Just Mercy Provides Stark Warning About Death Penalty Injustice

Just Mercy is the type of drama that infuriates its audience.

Based on a true story, the plot focuses on the case of Walter MacMillian (Jamie Foxx, Django Unchained, Baby Driver), an African American man unjustly accused and convicted of murder in mid-1980s Alabama. MacMillian spent six years on death row before criminal defense attorney Bryan Stephenson (Michael B. Jordan, Fruitville Station, Creed, Black Panther) was able to force a re-trial over the objections of the local sheriff, prosecutor, and judge. 

The details of the case are astounding in their own right. MacMillian was convicted in 1988 of murdering an 18-year old white woman, based on the coerced testimony of a lone witness. Local law enforcement did not interview witnesses that could have corroborated MacMillian. He was convicted by an all-white jury in a local trial despite the highly polarizing and racially charged atmosphere of the case.

Just Mercy doesn’t need to sensationalize the story, because the reality was already a dramatic affront to common-sense justice. And this injustice makes the movie all the more compelling. 

Director and co-writer Destin Daniel Cretton keeps the plot moving forward with tension that surrounds Stephenson’s attempt to secure justice for MacMillian. The drama hinges on how the local small-town Alabama community reacts to the investigation and the hoops Stephenson jumps through. Little mystery surrounds whether MacMillian is guilty. The resistance to the obvious injustice becomes the source of the conflict, with audiences engaged with bewilderment that a legal travesty such as MacMillian’s conviction happened anywhere in the United States after the 1960s. 

Jamie Foxx’s performance as MacMillian is outstanding. His portrayal of the unjustly accused MacMillian is captivating. (He earned a nomination for best supporting actor in the 26th annual Screen Actors Guild awards.) Each interaction, inside the prison and out, draws audiences into his plight — incredulity, hopelessness, cynicism, futility — not even allowing himself to believe he will be taken off death row despite countervailing evidence. 

Also helping the movie along is a top-flight performance by Michael B. Jordan. The character and screenplay give him an opportunity to show depth and range as an actor, as Stephenson evolves from a naive Harvard-law educated lawyer to a gritty civil rights lawyer facing down racism. Brie Larsen is also given a chance to stretch her acting chops as the Equal Justice Initiative’s Director of Operations and a white ally of Stephenson.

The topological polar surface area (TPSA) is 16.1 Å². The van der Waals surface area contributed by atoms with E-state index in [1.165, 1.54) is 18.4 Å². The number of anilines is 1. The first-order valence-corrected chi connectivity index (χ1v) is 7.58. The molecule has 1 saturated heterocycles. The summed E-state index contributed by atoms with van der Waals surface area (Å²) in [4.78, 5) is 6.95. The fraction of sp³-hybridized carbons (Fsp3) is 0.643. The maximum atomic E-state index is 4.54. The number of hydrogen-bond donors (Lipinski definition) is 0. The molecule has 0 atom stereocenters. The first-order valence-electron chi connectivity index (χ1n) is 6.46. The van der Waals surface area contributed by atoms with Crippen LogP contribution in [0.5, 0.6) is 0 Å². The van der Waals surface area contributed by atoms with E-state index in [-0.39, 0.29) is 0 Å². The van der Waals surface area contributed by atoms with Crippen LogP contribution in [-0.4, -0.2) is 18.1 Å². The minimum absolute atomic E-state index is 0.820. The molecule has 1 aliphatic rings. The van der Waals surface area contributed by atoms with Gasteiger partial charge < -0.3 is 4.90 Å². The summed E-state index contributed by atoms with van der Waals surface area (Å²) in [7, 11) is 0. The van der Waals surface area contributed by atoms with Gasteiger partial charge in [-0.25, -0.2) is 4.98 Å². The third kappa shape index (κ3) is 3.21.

Just Mercy, however, is more than a story of an individual case. The movie balances the case of MacMillian with other inmates sentenced on death row. The story and plot dive deep into two powerful forces that can perpetuate injustice without the proper checks. The first is racism, which starts from the presumption of guilt for blacks and minorities.

The second force is procedural inertia that is resistant to reversing wrongly decided cases even when new exculpatory evidence is presented. Both dark forces are real, and the human consequences are well told. Thus, the movie’s message is universal. It also serves as a warning for those willing to believe that legal protocols and proceedings will result in a just outcome on face value.

Currently, twenty-eight states allow the death penalty and more than 2,600 men and women sit on death row. More than 40 percent of those awaiting execution are minorities. One hundred and sixty-six men have been exonerated since the death penalty was legalized by the U.S. Supreme Court in 1976. Just Mercy makes a compelling case that the human costs and injustice of having just one person on death row may be incalculable. 

Just Mercy, released late in 2019 and in wide-release in January 2020, is available on DVD and streaming via Amazon Prime.

Samuel R. Staley, Ph.D., is director of the DeVoe L. Moore Center, a market-oriented think tank in the College of Social Sciences and Public Policy at Florida State University in Tallahassee and a Research Fellow at the Independent Institute.
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